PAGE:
The consequence of this is not simply economical, it is also political and geopolitical. The financial flows generated within the Euro-zone would finally concentrate within its growth triggering engine – the German economy. This would imply the rise of Frankfurt am Main as the most important financial center at the Western head of the Eurasian continent. In geopolitical terms and in the logic of longues durées it is a major shift (for three hundred years, all along modernity, after three systemic wars – Napoleonic wars, the World War I and War World II, and other major processes like colonization and decolonization the financial pole Western extremity of Eurasia was situated on the Island not on the Continent).
A FINAL NOTE:
On March 12th, 2019, on the day of submitting this article, the British Parliament rejected Prime minister’s Theresa May proposal of a Brexit deal negotiated with the European Commission. At this point, which seems, given the previous defeats of the Cabinet in the attempt to obtain the Legislative support, of no return, the United Kingdom chose to refuse any EU concession in order to avoid any obligation or compensation. We consider that this outcome does not affect the views expressed in the article.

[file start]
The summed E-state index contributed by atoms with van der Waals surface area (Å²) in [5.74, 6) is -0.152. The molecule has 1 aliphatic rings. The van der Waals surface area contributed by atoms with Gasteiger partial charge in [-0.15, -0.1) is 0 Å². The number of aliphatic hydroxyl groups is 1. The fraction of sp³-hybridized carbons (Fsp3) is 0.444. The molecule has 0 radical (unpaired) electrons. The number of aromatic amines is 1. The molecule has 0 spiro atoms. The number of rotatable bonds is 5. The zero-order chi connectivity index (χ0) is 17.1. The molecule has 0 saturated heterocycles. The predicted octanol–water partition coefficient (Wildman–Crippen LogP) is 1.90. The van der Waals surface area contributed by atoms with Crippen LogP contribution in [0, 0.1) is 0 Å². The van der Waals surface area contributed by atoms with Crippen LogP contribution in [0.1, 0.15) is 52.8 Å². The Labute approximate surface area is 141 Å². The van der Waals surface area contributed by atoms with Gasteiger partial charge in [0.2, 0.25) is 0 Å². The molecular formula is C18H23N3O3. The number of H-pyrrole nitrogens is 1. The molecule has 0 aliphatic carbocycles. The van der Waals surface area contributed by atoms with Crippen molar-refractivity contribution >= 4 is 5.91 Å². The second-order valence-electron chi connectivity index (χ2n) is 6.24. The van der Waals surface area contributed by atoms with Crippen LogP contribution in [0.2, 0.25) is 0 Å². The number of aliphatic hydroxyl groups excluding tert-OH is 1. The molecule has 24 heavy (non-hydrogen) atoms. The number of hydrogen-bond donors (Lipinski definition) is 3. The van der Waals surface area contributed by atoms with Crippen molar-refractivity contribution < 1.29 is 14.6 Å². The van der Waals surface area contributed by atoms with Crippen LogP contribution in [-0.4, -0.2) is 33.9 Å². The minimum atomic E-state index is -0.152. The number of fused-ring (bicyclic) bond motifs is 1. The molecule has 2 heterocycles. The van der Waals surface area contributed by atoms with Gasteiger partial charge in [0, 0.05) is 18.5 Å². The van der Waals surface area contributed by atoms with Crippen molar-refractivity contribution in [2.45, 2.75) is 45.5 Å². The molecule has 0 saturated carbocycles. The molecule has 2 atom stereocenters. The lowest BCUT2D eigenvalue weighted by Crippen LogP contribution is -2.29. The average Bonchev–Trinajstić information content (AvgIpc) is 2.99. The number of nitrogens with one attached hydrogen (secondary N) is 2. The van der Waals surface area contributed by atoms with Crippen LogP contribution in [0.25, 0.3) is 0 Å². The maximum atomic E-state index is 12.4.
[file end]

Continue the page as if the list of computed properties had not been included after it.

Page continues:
Brexit with no deal offers, indeed, to the United Kingdom the total freedom in drawing its policies and strategies to cope for its post-EU life. From a politician’s point of view, this may look like the best position. It is not the case of a banker or some other financial investor. They will have to confront with barriers and make business with the Continent in far worse conditions than their counterparts from the associate countries in the European Neighbourhood (which enjoy the terms of the European Neighbourhood Policy) or the countries the EU perfected treaties with.